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How do I get started with little or no money? – Part 2

By Dr. Henrietta Onwuegbuzie
23 May 2018   |   4:20 am
The next question that comes to mind is how do I produce a solution without money? The answer is simple. Use what you have to get what you want. We all have something...

The next question that comes to mind is how do I produce a solution without money? The answer is simple. Use what you have to get what you want. We all have something, an idea, a skill, a laptop, a roof over our heads, a pencil, pen and paper. Any of these are sufficient to start. The most important ingredient is that what you wish to offer through your business meets a need or solves a problem. Let’s take an example: You want to go into dry-cleaning, but you don’t have the money to buy the machines or the reputation to attract customers. How do you crack this? First, you try to find the gap in the services currently provided by existing dry-cleaners. You ask what need do customers have that drycleaners do not currently offer?

Most drycleaners offer similar services, -they dry-clean or launder clothes and make clothing amendments, when requested. However, though they wash heavy linen such as duvets, curtains and carpets when they are brought to them, none of them offer the service of taking down and re-installing the curtains or removing the carpets and laying them back in place. Nevertheless, the real pain point with such items is the trouble it takes to take down curtains for washing and re-installing them afterwards, or to remove carpets from under heavy furniture and lay them back again after cleaning.

This is a service many middle and upper-class homes will appreciate and willingly pay for. Having identified this need and verified it by asking around to have an idea of what people will be willing to pay, the next thing to do is to find a dry-cleaner that does a good job and is willing to partner with you. The agreement should be such that you get a discount/commission on each item or job you bring them. On the other hand, you are the one who receives the payment for uninstalling and re-installing curtains, carpets, duvets and other heavy items, for cleaning.

The partnership is helpful at the beginning because a known brand inspires credibility, but eventually, when the market knows you, you can begin to use your own brand. On the other hand, you also advertise inexpensively on Instagram, twitter, Linked in and Facebook. You could also print a few fliers for distribution to targeted audience you know would need this service, such as bankers, those who work in telecoms and oil companies. Another strategy could be to offer the service to friends and family and if you do a good job, you get referrals and gradually increase your customer base. Eventually, you can save up enough money to buy the machines and start your own dry-cleaning facility.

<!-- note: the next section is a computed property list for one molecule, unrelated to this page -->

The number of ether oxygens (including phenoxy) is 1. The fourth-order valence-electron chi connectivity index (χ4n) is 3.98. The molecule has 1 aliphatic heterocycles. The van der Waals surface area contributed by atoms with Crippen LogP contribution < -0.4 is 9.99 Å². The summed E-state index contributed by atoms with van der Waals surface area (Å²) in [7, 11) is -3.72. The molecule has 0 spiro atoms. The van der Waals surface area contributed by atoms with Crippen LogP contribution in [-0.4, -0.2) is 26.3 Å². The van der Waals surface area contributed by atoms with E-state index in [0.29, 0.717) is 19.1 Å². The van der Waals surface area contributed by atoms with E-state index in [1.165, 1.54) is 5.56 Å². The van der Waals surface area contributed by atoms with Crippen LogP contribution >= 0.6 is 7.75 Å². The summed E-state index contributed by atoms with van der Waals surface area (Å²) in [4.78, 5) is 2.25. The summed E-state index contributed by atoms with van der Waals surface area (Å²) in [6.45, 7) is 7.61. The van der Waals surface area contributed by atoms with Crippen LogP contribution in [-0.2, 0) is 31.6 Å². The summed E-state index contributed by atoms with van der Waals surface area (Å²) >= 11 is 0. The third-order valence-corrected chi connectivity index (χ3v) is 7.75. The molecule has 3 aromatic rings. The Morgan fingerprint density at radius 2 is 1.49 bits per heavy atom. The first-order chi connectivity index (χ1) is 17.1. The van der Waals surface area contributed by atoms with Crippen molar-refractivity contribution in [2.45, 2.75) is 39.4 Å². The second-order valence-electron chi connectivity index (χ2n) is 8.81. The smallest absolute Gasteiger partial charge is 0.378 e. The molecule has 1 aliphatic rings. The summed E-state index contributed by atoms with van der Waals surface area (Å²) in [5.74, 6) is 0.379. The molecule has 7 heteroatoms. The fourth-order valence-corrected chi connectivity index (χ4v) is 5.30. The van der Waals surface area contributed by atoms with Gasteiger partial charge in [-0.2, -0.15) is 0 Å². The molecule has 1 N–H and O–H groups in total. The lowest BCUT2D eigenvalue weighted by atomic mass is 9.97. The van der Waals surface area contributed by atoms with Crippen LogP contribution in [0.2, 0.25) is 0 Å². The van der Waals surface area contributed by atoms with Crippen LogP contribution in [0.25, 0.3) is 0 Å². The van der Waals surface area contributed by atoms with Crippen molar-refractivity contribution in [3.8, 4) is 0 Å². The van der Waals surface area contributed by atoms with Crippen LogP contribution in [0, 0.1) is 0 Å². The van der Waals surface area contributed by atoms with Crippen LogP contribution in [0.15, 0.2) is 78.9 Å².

In this process, it is very important to execute the first few jobs very well, to ensure good referrals. Even if you need to hire hands, let them know they only get paid after the client has made payment. Over-time, you can attempt to offer this service to companies or housing Estates, in the form of a retainership (upfront payment for services to be rendered for an agreed period, usually a year). The retainership will allow company staff feel safe to pay in advance for your services to be rendered either quarterly or bi-annually. This arrangement provides cash inflows in bulk that may be eventually used to backward integrate into owning your own dry-cleaning and laundry equipment. This is an example of how someone with little or no funds, can eventually become a big player in an industry with giants and relatively stiff competition.

The described business model, may be to other industries. For instance, one could enter the construction industry by going to building sites and offering to supply good quality materials of whatever they currently need. The next step would be to find existing building material suppliers to get the goods from, at a dealers discounted rate, such that you make a margin on each sale. Eventually, one can accumulate the funds and backward integrate to own stock for onward sale. This brokerage model is commonly used on Instagram.

The point here is that you don’t necessarily need a lot of money to go into business. The two key ingredients are the solution and the right business model. Once you start and begin to experience growing demand, it is easier to attract funding. Next week we will discuss the importance of starting small, while thinking big and other critical success factors that mitigate against business failure.

Dr Henrietta Onwuegbuzie is a globally certified Management Consultant and a Senior Lecturer in Entrepreneurship at Lagos Business School